• QA 223
    How are futures trading positions chosen for price fixing?
    Which trading position should one use for the price fixing of contracts done on 10th June 2009? July or September? *
    Asked by:
    Exporter - Peru

    Futures positions used as the basis for price fixing are usually linked to the shipping period. **

    The basic background to hedging is that importers/roasters wish to protect themselves against price falls in the period between the purchase and the actual availability (the arrival) of the goods. They will therefore choose a futures position that best matches the estimated availability of the goods. The New York Futures Market (www.theice.com) lists five delivery months: March, May, July, September and December. Totally ten positions are always quoted, thereby covering a two-year period. When trading on a differential basis buyers and sellers have to agree against which position a particular contract for the shipment of green coffee is to be priced.

    If a contract dated June 10th calls for July shipment then July arrival from Peru at destination could be uncertain. After all, shipment could be made as early as July 1st or as late as July 31st. Bear in mind also that, usually, few operators are interested to enter into price fixation when a particular futures position is close to expiry.*** Consequently September would have been the most logical futures position to use for price fixing.

    However, on June 10th 2009 the September position was trading at a premium to the July position and this may have caused the buyer to choose July instead, something the seller might have disagreed with for fairly obvious reasons.

    Usual practice is however that sellers/buyers indicate the futures position against which any differential deal is to be priced at the start of negotiations. Offers on differential basis should always indicate the futures position to be linked, i.e. U09 for the September 2009 position. In this case the buyer might have accepted the offer but basis July (N09), leaving the seller to decide whether to accept what in fact was a lower price.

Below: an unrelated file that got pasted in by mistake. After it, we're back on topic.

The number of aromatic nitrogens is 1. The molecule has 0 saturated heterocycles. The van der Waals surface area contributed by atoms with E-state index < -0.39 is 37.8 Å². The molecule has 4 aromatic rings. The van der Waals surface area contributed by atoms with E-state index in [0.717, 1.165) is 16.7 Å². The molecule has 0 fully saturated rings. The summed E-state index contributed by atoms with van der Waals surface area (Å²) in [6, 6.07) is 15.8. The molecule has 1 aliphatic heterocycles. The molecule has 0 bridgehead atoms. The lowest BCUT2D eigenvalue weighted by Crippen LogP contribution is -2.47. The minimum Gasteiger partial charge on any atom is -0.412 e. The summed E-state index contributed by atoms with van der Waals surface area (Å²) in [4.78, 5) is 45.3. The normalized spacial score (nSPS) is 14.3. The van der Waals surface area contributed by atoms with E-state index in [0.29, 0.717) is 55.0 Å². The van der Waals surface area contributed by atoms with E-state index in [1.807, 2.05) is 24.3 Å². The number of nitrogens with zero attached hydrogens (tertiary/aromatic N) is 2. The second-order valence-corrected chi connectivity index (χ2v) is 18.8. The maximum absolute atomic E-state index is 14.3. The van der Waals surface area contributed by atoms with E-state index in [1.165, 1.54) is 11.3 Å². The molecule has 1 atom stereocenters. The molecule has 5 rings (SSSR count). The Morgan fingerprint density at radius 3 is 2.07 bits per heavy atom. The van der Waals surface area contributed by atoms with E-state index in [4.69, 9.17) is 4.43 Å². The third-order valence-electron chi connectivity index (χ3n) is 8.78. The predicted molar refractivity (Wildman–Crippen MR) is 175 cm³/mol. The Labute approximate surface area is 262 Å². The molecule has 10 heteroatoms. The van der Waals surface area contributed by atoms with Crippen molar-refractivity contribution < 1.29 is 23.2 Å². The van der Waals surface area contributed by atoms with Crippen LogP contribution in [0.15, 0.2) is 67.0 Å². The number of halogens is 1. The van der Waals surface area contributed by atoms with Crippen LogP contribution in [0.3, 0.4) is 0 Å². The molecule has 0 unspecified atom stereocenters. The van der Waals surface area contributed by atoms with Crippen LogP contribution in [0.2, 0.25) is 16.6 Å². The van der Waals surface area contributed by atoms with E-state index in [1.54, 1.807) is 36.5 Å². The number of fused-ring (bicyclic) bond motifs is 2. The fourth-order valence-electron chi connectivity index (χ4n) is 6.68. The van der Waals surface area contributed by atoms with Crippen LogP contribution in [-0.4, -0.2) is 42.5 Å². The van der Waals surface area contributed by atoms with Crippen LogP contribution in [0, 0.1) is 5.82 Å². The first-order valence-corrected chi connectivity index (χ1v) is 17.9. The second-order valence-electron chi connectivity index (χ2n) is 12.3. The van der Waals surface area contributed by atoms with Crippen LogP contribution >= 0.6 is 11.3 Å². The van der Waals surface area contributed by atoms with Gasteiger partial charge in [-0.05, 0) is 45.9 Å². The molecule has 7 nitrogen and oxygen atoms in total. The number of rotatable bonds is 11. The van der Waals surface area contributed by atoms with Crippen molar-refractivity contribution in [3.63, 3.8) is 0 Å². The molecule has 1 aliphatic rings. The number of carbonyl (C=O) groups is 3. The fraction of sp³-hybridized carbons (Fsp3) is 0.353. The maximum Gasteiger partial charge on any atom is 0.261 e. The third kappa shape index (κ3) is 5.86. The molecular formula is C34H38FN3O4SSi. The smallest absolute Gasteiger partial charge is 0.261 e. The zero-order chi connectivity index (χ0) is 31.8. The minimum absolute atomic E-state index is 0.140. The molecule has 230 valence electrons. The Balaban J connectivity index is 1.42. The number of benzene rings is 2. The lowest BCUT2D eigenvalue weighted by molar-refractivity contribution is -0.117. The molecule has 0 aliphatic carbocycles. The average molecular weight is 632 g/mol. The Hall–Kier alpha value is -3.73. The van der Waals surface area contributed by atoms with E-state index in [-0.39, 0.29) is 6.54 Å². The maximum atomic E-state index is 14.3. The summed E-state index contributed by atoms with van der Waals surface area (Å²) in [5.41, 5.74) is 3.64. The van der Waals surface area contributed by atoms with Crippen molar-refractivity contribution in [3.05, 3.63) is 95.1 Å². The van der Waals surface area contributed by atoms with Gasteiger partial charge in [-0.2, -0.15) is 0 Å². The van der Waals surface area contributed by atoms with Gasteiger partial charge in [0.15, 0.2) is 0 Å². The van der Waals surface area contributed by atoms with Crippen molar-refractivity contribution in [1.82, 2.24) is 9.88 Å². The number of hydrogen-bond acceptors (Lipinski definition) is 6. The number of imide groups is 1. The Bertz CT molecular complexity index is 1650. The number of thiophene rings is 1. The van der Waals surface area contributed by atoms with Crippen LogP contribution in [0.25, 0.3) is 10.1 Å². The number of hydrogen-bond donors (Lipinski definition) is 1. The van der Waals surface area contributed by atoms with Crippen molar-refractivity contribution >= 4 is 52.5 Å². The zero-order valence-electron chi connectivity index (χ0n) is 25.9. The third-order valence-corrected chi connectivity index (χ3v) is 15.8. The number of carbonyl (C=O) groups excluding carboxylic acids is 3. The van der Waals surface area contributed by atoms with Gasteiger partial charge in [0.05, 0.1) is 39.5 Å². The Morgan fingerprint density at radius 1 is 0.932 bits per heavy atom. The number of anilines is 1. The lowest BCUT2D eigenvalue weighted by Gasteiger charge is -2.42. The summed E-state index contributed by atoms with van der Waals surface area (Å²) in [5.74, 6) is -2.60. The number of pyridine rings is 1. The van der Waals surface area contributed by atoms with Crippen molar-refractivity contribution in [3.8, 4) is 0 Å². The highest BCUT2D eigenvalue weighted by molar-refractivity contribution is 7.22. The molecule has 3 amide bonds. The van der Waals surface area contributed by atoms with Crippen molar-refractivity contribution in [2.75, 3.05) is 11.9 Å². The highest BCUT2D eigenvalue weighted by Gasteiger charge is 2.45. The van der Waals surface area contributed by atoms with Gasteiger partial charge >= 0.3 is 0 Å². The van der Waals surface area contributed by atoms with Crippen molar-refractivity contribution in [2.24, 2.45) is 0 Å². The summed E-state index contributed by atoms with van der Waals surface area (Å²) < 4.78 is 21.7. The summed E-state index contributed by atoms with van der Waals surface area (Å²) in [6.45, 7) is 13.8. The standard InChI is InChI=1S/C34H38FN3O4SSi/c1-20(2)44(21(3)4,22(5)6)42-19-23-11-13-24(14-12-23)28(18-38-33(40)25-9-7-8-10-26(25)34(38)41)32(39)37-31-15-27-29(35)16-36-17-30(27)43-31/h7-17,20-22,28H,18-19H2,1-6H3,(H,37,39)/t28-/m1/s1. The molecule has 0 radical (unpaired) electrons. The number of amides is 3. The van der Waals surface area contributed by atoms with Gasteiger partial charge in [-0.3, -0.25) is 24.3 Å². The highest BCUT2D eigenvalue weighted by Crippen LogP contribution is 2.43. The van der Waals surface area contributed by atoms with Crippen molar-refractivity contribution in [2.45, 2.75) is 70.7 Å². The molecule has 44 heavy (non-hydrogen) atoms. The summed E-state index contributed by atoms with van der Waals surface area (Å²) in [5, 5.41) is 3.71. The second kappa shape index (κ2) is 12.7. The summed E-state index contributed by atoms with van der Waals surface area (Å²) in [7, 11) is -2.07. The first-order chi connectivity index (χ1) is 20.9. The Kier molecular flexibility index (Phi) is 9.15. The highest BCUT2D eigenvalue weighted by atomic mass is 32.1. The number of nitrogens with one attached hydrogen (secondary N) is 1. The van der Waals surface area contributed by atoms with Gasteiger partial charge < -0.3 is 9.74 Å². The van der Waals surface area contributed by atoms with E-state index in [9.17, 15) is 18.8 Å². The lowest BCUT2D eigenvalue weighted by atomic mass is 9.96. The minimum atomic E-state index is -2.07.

Because of a lack of details on this particular transaction it is not possible to be more precise, also because there are no rules that determine these linkages. Sellers and buyers have to agree them on a case-by-case basis and our advice is to be very clear and precise when formulating offers…

    *  For a full review of differential trading and  'Selling Price to be Fixed or PTBF' see Chapter 9, section 09.02 of the Guide. Chapter 8 deals with Futures Markets generally.

    ** The questioner did not provide details of the actual shipping period so this question is only answered in very general terms, based on the assumption the contract was for July shipment.

    *** The last day the near or spot month, i.e. July in this case, can be traded is eight business days prior to the last business day of the delivery month.

    Posted 15 June 1009

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